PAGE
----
Zen Under Fire: How I Found Peace In The Midst Of War by Marianne Elliot

Marianne Elliott's account of her time as a human rights lawyer in Afghanistan will horrify and move you by turns.  Her intimate and involving story begins with how she was left in charge of the office, and her boss told her that everything would be all right unless an important tribal leader was killed.  She then learns that he's been killed, and she has to cope with the situation and show leadership quickly.

Elliott's work involves attempting to reconcile tribes who are feuding with each other, helping Afghans affected by these feuds and the war, running workshops to teach Afghan lawyers, and many other interesting roles.  She hears dreadful stories, however, and she struggles to cope with the poverty and violence of Afghanistan.  Her tale shows how practising yoga and meditation and learning Buddhist principles helped her to cope with all this in a more peaceful way.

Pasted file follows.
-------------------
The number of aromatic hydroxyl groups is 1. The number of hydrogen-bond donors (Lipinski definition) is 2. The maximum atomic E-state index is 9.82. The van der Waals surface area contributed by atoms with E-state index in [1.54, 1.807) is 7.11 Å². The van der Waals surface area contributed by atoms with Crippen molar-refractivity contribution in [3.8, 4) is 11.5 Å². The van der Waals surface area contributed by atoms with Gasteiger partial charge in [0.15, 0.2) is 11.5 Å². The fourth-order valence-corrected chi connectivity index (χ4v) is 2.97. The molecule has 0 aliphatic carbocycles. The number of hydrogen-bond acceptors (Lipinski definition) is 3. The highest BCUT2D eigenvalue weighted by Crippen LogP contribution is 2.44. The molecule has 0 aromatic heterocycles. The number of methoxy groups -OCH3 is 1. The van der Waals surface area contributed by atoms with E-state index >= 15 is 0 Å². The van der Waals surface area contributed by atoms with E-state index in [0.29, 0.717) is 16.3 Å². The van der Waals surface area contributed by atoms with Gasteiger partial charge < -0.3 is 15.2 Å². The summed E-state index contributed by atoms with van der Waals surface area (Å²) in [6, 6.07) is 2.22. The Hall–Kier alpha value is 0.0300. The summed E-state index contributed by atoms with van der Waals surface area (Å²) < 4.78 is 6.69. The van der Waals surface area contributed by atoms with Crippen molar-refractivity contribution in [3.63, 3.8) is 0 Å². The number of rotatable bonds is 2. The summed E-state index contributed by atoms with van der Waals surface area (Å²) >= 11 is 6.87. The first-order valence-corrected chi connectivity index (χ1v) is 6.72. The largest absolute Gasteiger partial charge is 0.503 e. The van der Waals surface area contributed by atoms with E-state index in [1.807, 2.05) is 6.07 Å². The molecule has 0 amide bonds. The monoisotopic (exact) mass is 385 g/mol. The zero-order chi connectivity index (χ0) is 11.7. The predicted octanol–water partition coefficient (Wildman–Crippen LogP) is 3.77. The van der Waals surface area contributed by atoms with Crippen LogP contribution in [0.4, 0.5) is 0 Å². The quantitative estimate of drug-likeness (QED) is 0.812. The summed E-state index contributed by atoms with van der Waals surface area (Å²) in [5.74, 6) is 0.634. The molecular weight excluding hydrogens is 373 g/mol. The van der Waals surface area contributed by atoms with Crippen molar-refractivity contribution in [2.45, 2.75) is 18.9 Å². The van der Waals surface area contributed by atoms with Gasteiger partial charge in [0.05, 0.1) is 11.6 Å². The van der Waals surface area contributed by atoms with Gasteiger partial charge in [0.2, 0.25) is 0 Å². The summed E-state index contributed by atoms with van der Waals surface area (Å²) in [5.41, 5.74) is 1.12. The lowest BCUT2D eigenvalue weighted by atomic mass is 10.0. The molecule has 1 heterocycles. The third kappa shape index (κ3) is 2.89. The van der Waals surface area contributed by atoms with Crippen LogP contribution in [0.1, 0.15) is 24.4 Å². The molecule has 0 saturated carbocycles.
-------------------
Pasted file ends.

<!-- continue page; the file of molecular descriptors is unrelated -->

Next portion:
Elliott also tells the story of her emotional romance with a colleague, and how this affected her.  This made the book even more interesting, I thought.  Sometimes accounts of war-ridden countries  tend to be dry, but Elliott's book was the opposite. It was beautifully written, and fascinating. I was sorry to finish it!  I also like Marianne Elliott's blog.

Zen Under Fire also includes websites of organisations in Afghanistan that need help.


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